Driving is a complex skill and behavior but something that we often take for granted since it is a common and crucial part of modern life. It involves attention, vision, perception, cognition, memory, anticipation, motor control, reaction time, and more. Parkinson’s disease (PD) can affect several of these abilities, and as the disease progresses, driving may become more of a problem. So it is crucial that people with PD establish a good rapport with their health care providers to make sure that they are competent and safe on the road for their own sake as well as for the safety of others.
For many years, Dr. Ergun Uč of the University of Iowa has been studying driver safety in PD. He is the director of the Division of Movement Disorders at the university, which is a Parkinson’s Foundation Center of Excellence. He says decisions about fitness to drive should not be based solely on the medical diagnosis or age as these measures alone may unfairly deny people their mobility and independence or may mistakenly allow unfit drivers to stay on the road. In making the decision about fitness to drive, he advocates adding empirical observations of performance, and thus, his research has focused on validating tests to judge driving safety of people with PD.
- Driving and Parkinson’s (fact sheet)
- Driving and Parkinson's: Balancing Independence and Safety (webinar)
- Episode 9: Keys to Driving with Parkinson’s (podcast)
About This Episode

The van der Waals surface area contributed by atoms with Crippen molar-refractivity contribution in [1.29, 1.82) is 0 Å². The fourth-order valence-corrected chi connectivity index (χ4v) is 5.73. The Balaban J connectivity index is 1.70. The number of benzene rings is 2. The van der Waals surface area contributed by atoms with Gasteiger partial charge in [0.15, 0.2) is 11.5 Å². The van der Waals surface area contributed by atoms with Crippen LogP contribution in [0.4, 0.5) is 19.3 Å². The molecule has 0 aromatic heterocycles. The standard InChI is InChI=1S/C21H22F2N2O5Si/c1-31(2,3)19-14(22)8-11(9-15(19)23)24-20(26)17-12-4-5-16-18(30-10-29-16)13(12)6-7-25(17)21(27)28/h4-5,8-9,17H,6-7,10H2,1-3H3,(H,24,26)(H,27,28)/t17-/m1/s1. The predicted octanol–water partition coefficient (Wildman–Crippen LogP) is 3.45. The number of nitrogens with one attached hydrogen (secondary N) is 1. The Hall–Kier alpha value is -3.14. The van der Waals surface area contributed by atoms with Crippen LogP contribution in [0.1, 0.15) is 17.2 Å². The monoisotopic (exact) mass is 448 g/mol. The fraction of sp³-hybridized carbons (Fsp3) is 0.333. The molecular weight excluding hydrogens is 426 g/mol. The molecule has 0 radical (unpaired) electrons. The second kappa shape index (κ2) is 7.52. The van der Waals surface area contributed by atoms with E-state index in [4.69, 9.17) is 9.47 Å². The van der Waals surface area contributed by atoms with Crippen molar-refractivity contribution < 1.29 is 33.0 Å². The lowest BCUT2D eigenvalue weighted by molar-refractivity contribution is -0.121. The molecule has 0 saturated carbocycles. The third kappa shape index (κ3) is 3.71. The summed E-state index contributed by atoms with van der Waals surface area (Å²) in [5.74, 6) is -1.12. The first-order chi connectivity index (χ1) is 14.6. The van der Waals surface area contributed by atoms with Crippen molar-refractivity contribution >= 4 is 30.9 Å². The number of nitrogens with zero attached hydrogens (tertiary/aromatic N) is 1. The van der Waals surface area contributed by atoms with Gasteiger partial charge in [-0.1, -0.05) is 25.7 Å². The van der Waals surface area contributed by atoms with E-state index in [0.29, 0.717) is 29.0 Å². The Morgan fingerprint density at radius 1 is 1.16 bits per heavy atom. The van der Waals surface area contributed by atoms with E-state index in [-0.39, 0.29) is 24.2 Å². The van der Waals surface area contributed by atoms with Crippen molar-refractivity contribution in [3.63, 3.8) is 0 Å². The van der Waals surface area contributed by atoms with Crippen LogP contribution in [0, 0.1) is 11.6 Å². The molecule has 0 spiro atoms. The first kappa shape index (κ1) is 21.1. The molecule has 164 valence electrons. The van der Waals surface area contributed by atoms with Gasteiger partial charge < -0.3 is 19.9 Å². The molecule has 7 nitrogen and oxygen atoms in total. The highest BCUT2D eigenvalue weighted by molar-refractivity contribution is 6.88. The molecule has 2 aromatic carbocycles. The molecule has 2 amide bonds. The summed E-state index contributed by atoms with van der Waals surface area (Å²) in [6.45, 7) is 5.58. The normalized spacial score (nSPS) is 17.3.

Released: August 27, 2019
Ergun Uc, MD
Dr. Uc is a professor of neurology and director of the Division of Movement Disorders with University of Iowa Hospitals & Clinics, a Parkinson’s Foundation Center of Excellence. He is also the staff neurologist at the Veterans Affairs Medical Center in Iowa City. Dr. Uc is certified by the American Board of Neurology and Psychiatry. He graduated from the Istanbul Faculty of Medicine, Istanbul University in Turkey and completed his neurology residency and movement disorders fellowship at the University of Iowa. His research focuses primarily on Parkinson's disease, especially on cognition, driving, physical exercise and cognitive training. He has received research support from the National Institutes of Health, Department of Veterans Affairs, as well as American Parkinson Disease Association, Parkinson's Disease Foundation, and Michael J. Fox Foundation. He served as the chair of Behavior/Cognition Working Group of the Parkinson Study Group. He serves as an associate editor for the journal Parkinsonism and Related Disorders, is widely published and has lectured nationally and internationally on PD.
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